What to do if You’ve Fed Your Leopard Gecko a Wild Caught Spider
As we discussed earlier, you should never attempt to feed your leopard gecko a wild-caught spider. They can contain dangerous parasites that can harm your leopard gecko.
Now, I know some of you are here because you’ve already made the mistake of feeding your leopard gecko a wild spider.
If you’ve fed your leopard gecko a wild-caught spider, it may or may not contain something dangerous. I’d keep a close eye on your leopard gecko, observing for any signs of sickness or unusual behavior.
Keep in mind, you should always contact a veterinarian for guidance in situations such as these.
5 Other Weird Bugs You Can Feed Your Leopard Gecko
Outside of spiders, there are plenty of other unusual bugs that you can feed your leopard gecko. Although uncommon, these bugs can be healthy treats for your leopard gecko if only fed on an occasional basis. Some of these bugs include:
Waxworms are a fan favorite among leopard geckos. In fact, they’re so good that some leopard geckos refuse to go back to their normal diet after eating them!
Because these worms are so high in fat, they should only be fed once a week at most. Preferably, once a month.
Locusts are also a great food source for leopard geckos if you’re looking to switch things up. It’s important to note that you should only feed bugs that are smaller than your leopard geckos head. Locusts tend to be on the larger side – so be sure to look for smaller ones if you do end up deciding to try this treat!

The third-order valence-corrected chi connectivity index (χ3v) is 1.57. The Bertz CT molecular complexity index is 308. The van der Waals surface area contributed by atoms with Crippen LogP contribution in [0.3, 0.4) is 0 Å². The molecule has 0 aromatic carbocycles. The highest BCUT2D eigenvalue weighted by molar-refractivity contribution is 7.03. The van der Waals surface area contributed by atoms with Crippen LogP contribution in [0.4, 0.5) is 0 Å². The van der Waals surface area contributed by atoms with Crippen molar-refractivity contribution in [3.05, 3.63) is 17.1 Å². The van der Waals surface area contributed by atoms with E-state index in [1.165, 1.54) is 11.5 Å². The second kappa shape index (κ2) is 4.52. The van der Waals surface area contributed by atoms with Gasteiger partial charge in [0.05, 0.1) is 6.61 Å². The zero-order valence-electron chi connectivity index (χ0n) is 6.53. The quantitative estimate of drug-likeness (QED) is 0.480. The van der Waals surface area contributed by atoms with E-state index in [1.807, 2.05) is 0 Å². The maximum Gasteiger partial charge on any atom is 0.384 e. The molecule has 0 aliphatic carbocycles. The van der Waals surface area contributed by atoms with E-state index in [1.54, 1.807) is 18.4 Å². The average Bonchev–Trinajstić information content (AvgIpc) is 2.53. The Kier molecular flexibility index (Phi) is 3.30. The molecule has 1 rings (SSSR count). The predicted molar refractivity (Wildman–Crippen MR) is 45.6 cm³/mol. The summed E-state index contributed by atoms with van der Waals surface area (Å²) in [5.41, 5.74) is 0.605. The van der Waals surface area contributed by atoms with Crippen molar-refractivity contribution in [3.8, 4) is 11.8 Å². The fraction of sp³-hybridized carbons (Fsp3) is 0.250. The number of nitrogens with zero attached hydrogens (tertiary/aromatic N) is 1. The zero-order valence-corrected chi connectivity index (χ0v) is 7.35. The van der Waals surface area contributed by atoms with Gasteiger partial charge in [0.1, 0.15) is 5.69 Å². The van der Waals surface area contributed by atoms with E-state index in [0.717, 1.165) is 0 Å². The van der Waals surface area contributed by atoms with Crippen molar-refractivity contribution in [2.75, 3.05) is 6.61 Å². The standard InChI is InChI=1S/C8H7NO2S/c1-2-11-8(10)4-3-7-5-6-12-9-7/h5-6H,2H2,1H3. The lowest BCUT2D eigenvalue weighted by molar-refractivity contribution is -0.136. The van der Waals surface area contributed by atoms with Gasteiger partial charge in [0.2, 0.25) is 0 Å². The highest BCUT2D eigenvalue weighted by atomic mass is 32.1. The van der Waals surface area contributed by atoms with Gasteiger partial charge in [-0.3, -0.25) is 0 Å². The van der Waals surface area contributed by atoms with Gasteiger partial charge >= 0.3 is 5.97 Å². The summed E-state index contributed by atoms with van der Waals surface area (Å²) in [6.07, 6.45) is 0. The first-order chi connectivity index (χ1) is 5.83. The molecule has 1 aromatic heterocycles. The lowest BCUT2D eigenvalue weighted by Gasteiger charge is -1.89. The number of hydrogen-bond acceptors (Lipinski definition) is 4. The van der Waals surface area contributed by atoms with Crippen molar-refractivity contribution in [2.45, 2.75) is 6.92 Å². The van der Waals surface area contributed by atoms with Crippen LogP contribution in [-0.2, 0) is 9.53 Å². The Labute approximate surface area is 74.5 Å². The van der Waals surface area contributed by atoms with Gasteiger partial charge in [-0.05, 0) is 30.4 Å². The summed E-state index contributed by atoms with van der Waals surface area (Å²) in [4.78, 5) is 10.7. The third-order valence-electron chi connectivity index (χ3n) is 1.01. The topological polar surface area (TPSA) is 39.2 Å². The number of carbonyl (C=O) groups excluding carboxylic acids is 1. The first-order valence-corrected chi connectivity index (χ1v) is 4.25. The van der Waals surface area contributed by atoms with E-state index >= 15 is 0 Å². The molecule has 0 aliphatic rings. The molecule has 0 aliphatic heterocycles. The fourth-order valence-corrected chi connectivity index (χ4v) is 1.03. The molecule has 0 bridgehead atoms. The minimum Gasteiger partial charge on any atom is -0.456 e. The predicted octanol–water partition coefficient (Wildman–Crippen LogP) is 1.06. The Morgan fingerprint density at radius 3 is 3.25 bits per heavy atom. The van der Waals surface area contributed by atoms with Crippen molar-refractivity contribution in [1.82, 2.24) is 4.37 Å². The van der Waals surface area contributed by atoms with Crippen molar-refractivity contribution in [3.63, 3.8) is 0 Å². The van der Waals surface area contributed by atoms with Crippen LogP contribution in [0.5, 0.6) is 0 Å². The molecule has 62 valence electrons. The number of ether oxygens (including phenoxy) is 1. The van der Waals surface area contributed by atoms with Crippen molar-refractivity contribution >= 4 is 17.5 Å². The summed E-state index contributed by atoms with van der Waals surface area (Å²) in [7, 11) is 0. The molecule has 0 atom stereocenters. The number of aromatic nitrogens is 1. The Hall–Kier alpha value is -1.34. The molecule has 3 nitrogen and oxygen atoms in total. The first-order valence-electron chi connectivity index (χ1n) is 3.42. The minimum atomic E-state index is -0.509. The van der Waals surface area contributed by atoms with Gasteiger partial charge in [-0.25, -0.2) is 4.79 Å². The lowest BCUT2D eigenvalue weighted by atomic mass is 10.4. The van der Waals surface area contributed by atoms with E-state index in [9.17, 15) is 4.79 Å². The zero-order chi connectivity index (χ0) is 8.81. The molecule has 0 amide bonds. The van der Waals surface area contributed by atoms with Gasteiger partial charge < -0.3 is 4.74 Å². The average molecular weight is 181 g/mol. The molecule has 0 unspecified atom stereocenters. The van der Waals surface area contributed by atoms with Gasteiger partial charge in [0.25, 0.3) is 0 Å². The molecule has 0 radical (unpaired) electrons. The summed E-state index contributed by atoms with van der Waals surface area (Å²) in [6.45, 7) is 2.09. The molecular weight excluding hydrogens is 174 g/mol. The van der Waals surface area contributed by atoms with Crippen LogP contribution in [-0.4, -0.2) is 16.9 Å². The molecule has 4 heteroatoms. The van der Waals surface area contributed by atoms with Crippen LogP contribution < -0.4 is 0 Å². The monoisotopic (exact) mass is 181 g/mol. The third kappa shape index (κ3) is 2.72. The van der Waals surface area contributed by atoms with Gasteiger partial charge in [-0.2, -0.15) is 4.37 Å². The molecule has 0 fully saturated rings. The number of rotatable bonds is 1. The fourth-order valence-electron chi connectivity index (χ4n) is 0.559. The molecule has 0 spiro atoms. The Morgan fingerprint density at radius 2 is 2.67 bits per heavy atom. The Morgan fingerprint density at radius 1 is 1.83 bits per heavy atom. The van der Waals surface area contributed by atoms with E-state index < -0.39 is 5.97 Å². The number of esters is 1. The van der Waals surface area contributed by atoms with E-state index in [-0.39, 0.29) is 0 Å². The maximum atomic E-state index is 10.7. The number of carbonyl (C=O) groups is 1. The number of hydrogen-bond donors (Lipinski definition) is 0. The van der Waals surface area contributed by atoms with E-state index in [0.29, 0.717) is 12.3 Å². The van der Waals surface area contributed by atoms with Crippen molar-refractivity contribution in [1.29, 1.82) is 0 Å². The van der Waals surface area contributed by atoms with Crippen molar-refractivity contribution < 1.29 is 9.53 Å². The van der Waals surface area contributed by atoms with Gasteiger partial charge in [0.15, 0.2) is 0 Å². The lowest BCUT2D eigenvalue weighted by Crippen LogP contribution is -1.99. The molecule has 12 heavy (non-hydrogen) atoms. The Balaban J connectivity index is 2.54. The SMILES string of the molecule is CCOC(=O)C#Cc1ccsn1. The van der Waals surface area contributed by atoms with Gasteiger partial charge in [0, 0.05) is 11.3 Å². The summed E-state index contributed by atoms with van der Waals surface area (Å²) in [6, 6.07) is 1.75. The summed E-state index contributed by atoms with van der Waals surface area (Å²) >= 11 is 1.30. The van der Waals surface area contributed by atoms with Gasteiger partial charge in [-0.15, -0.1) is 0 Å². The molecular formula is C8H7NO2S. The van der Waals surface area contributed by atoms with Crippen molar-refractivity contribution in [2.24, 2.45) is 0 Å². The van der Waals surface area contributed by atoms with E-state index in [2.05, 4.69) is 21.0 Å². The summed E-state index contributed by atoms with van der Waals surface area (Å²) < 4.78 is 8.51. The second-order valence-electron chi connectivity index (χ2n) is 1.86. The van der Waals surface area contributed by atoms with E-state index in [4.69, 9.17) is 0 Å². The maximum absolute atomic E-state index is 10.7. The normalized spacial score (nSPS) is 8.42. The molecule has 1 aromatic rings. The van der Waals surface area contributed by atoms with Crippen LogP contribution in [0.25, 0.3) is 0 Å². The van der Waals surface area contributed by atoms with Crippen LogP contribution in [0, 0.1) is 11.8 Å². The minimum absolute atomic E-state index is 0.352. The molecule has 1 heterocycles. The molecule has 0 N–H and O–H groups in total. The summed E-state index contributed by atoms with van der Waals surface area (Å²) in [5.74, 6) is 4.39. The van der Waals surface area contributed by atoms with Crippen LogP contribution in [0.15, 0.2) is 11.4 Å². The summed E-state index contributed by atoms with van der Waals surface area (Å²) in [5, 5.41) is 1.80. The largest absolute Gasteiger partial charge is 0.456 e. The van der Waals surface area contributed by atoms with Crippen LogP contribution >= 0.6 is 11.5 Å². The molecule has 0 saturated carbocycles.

Earthworms, although unusual, can be fed to leopard geckos safely. However, due to their size, you’ll probably want to cut them up to make them easily consumable. Earthworms provide a great source of protein and hydration, but not all leopard geckos like the taste.
Dubia Roaches are another fun food to feed your leopard gecko. They’re super high in protein, calcium, and low in fat. Dubia roaches can be a staple in your leopard geckos diet and can be fed on a regular basis.
Phoenix worms are another great treat for leopard geckos because they have an excellent calcium to phosphorus ratio. Furthermore, they’re high in nutrients and most leopard geckos seem to enjoy them.
Although phoenix worms can be a bit hard to come across, they make for an excellent treat if you can find a reliable vendor.
Let’s be honest – the idea of feeding your leopard gecko a spider is interesting, nonetheless.
However, although spiders are high in protein and other vital nutrients, they’re extremely hard to come across. Very few pet stores, if any, sell them as feeders. Plus, finding them online can be just as difficult.
Nevertheless, if you do find a reliable spider vendor, spiders can make for an awesome treat for your leopard gecko.
Even so, there are plenty of other weird bugs you can feed to your leopard gecko. This includes dubia roaches, phoenix worms, earthworms, locusts, and waxworms!
Anyhow, we hope you gained something of value after reading this article. As always – Happy Herping!